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» Hatrack River Writers Workshop » Forums » Fragments and Feedback for Short Works » The Writer's Muse

   
Author Topic: The Writer's Muse
Antinomy
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This is the opening of a 940 word story.
----------------------------------------
I could never understand all the fuss about writer’s muses. Muses, my eye, I’d be the first to stand up and say it’s all bogus; like the tooth fairy helping with your homework, or the Easter Bunny filling out your tax forms.
Good writing skills are honed from deep within; they don’t come from a spirit guide with an English degree looking over your shoulder. I scratch out my stories the hard way never asking for anyone’s help. But recently, an unexpected visit changed my way of thinking.

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snapper
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I don't believe I ever had the pleasure of reviewing your work. Here is what I think.

I could never understand all the fuss about writer’s muses.

This implies that the MC is aware of muses but doesn't subscribe to them, instead of not believing in their existence. He says it like "I could never unstand all the fuss about workshops.
Muses, my eye,
This would read better if you cut both commas and give it a period.
I’d be the first to stand up and say it’s all bogus;
Instead of it's all I would prefer they were
like the tooth fairy helping with your homework, or the Easter Bunny filling out your tax forms.
I do not understand this analogy. Why would you want the Toothfairies help with homework or expect the Easter bunny to fill out a tax form? At least Muses had something to do with art and writing.
I scratch out my stories the hard way never asking for anyone’s help.
This reads a litle clunky. Either it needs a comma between "way never", change "scratch" to "scratched", or change "never asking" to "and never asked"


as it is, I am not hooked yet.

[This message has been edited by snapper (edited April 02, 2008).]


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annepin
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I'm not hooked either. Part of it is as a writer I have a hard time getting into stories about writing. But also, I have some confusion:

I could never understand all the fuss about writer’s muses. Muses, my eye, I’d be the first to stand up and say it’s [bpthey're (since you're talking about Muses plural[/b] all bogus; like the tooth fairy helping with your homework, or the Easter Bunny filling out your tax forms. I like the humor here--esp about the Easter Bunny--gosh, I wish that over grown lagomorph would fill out my 1040s!
Good writing skills are honed from deep within; they don’t come from a spirit guide with an English degree looking over your shoulder.I didn't get this. Do muses have English degrees? I guess I tend to think of muses as the embodiment of some deep, internal urge. They embody freedom from the editor--this makes it sound more as if they are the critical voice I scratch out my stories the hard way never asking for anyone’s help. But recently, an unexpected visit changed my way of thinking.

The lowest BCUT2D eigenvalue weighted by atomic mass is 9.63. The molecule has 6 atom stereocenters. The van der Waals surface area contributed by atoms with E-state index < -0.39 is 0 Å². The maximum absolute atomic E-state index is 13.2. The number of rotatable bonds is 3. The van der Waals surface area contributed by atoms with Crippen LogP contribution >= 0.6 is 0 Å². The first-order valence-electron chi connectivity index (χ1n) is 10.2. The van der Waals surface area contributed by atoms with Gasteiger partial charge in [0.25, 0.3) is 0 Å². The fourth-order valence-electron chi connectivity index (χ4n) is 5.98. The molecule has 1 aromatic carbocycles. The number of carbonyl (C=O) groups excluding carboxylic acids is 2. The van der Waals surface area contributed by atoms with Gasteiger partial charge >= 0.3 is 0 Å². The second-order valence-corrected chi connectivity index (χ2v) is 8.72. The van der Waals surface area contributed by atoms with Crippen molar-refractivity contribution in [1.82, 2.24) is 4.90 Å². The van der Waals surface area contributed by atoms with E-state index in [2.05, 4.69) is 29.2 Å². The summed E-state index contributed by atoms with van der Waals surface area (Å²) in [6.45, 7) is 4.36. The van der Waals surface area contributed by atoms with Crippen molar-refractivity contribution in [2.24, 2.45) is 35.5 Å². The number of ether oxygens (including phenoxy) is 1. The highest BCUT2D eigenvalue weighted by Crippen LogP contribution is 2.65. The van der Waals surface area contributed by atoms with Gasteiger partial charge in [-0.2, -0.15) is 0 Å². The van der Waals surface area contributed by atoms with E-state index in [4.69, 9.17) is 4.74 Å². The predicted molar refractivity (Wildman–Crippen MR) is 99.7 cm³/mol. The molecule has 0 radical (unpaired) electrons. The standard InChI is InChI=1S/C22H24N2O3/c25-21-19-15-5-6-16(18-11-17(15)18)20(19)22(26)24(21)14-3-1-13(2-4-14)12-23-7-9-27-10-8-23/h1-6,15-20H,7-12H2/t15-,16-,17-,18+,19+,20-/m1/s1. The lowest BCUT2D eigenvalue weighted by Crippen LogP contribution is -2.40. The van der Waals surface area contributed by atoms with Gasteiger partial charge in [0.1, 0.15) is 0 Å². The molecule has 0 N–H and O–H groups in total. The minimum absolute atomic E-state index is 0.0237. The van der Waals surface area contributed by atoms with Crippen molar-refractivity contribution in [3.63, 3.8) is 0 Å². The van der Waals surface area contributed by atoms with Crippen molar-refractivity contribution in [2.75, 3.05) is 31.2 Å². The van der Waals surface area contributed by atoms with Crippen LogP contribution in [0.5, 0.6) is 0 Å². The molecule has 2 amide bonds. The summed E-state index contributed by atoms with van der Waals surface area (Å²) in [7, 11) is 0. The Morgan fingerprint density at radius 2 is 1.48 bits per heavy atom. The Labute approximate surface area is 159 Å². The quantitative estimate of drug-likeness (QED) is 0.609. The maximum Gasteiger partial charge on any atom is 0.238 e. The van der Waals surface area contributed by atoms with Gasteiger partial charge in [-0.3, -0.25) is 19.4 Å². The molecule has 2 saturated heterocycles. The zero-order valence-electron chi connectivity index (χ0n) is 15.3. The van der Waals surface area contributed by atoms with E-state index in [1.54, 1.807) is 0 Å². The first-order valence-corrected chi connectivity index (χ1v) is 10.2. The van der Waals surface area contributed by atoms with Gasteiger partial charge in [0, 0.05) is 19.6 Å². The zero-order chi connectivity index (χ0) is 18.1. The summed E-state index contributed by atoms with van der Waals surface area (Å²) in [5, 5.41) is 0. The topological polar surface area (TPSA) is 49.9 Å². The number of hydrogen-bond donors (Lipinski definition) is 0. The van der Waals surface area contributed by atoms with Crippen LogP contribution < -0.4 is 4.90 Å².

The hook seems to be that this writer experiences something that makes him or her believe in muses. While the humor is fun, the premise doesn't really catch my attention. Maybe if you started with the incident, or foreshadowed something bizarre about it I might sit up and listen--er, read.


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Toby Western
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The piece is about a writer who discovers that the Muse is a literal figure rather than a literary figure?

First off, I liked the voice a lot: wry, but down-to-earth.

As Snapper remarked, “Muses, my eye” could do with a stop after it – I’d make it an exclamation mark, myself!

The second paragraph doesn’t work quite as well for me.

quote:

Good writing skills are honed from deep within

I’d scratch this. It sounds too “preachy” for the voice you use, and the rest of the passage gives the sense without it. If you keep it, blunter phrasing might help, “Great writing comes from within…”

Rearranging slightly to keep the rest:

quote:

I scratch out my stories the hard waycomma never asking for anyone’s help. They don’t come from a spirit guide with an English degree looking over your my shoulder.

Something in the last sentence doesn’t quite work for me, either – and this is probably the key line that leads into the rest of the story.

quote:

But recently, an unexpected visit changed my way of thinking.

Perhaps it’s because it doesn’t sound as dramatic as it might. Here is a strongly spoken, no-nonsense character telling us about something fantastic that happened to him. I don’t hear the drama and I don’t hear the voice as strongly as in the rest of the 13 lines.

I’d be glad to look over the whole thing, if you like.


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Toby Western
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By the way, if the story is about a writer who finds a real Muse, Neil Gaiman wrote a storyline based on this premise in Sandman ("Calliope”, published in “Dream Country”).

You might find it interesting if you haven’t already read it. Definitely adult themed, though.


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Merlion-Emrys
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I'll take a look at it as well if you like

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